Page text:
DNA used to identify three men killed driving wrong way down N7, inquest told

Car carrying criminals Dean Maguire, Karl Freeman and Graham Taylor hit truck after Garda pursuit and burst into flames

Three men who died when the vehicle they were in burst into flames after crashing head-on into a truck in Dublin last year were identified using DNA samples taken from relatives, an inquest has heard.

Tallaght men Dean Maguire (29), Karl Freeman (26) and Graham Taylor (31) had been pursued by gardaí and were driving a BMW down the wrong side of the N7 when the collision occurred between Citywest and Baldonnell on July 7th of last year.

A former scientist attached to Forensic Science Ireland, John Hoade, told Dublin District Coroner’s Court he was able to match DNA samples taken from a parent of each of the deceased with blood samples taken from the men’s bodies.

Louise Woods, a senior investigator with the Garda Síochana Ombudsman Commission (Gsoc), told the inquest that significant progress had been made in the watchdog’s inquiry into the deaths. Ms Woods sought and was granted a six month adjournment of the case in relation to Mr Freeman’s death.

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However, following subsequent objections by Michael Finucane, solicitor for the Maguire family, coroner Dr Clare Keane agreed to adjourn the inquest for three months.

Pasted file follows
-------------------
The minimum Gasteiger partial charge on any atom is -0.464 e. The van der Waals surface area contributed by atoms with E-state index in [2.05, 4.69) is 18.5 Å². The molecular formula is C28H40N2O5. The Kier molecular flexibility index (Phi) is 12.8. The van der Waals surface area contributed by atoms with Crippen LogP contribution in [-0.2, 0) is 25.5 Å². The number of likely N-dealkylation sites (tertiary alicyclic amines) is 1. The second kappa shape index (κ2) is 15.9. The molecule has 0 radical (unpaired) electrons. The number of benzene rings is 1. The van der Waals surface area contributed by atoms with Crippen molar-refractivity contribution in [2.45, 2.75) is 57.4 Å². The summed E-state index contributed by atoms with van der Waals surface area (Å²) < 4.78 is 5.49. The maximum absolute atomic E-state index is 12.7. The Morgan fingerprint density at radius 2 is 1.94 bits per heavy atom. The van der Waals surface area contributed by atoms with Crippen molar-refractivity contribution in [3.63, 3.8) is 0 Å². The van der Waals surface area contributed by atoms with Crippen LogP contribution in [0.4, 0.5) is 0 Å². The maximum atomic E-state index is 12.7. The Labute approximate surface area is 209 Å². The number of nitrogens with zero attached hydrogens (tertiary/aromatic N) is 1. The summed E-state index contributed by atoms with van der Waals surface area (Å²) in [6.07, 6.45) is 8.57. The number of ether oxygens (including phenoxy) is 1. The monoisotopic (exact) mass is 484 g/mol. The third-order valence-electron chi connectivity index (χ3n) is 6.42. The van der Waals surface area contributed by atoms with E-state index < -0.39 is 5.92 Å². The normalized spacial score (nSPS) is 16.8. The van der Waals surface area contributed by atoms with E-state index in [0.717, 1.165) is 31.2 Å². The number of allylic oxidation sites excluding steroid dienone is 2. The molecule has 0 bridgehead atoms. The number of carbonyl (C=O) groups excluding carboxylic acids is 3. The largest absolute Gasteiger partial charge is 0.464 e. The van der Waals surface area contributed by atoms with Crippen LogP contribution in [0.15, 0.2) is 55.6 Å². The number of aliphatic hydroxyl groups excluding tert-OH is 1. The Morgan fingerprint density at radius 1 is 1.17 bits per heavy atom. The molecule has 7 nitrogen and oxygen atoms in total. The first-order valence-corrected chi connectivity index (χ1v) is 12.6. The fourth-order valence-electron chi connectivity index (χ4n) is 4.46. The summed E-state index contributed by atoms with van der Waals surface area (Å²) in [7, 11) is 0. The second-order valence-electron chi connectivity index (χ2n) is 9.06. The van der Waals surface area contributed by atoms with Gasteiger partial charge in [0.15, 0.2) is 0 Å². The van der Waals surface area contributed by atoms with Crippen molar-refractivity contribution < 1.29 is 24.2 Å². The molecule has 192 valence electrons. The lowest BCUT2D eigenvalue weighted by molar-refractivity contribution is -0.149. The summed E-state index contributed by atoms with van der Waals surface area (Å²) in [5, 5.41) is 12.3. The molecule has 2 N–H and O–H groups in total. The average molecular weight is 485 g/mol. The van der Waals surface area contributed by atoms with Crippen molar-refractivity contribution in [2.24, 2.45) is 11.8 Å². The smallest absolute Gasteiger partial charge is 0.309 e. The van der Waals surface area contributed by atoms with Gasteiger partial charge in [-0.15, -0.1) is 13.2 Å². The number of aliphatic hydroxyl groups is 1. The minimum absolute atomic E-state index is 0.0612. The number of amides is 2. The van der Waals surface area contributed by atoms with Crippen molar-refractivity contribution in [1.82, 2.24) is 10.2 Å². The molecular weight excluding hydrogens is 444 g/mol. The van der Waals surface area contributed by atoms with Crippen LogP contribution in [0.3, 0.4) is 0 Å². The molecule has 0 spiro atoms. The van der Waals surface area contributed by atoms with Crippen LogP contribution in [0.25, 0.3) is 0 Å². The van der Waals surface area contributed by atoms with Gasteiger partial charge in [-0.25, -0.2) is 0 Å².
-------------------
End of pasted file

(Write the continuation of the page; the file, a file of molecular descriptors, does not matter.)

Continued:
Asked why she was not seeking a shorter adjournment, Ms Woods said six months was required as the commission did not have the same resources as An Garda Síochána. She said Gsoc only received a report on the crash from Garda forensic collision investigators last month.

Ms Woods said Gsoc had received numerous statements from Garda witnesses, but she could not say how many, and from civilian witnesses. The inquest heard the commission had also gathered CCTV footage and images from taxi dash cams which Ms Woods said was “significant”.

Mr Finucane said the need for a further lengthy adjournment was “excessive” as there was a legal imperative for such cases to be dealt with promptly. “I don’t think 13 months [since the deaths] comes into anyone’s definition of prompt.”

Ms Woods said she would be submitting a completed file to Gsoc’s commissioners with a likely recommendation that it be forwarded to the Director of Public Prosecutions.

Dr Keane adjourned the inquest to October 25th to allow for an update on the progress of the investigation.

Solicitors representing relatives of Mr Taylor and Mr Maguire objected to the coroner’s proposal to issue a death certificate. Cian McCann, for the Taylor family, said it was not appropriate to issue a certificate yet as details of medical evidence should be saved until the full inquest.

Dr Keane said the purpose in issuing a death certificate at a preliminary hearing was for “the ease” of the relatives of the deceased. However, Mr McCann claimed his client would not be put at ease by this.

The three men, who had more than 200 convictions between them, had links to a burglary gang.

Their funerals generated controversy, particularly over the conduct of mourners at the requiem Mass and burial of Mr Maguire at St Mary’s Priory church in Tallaght. A screwdriver and torch were brought to the altar as offertory gifts. A poster brought to the church read: “RIP Dean – You know the score, get on the floor, don’t be funny, give me the money.”

A woman who delivered a eulogy said Mr Maguire would not be forgotten, adding: “Sorry for the language, Father – rest in peace, you f***ing legend”.

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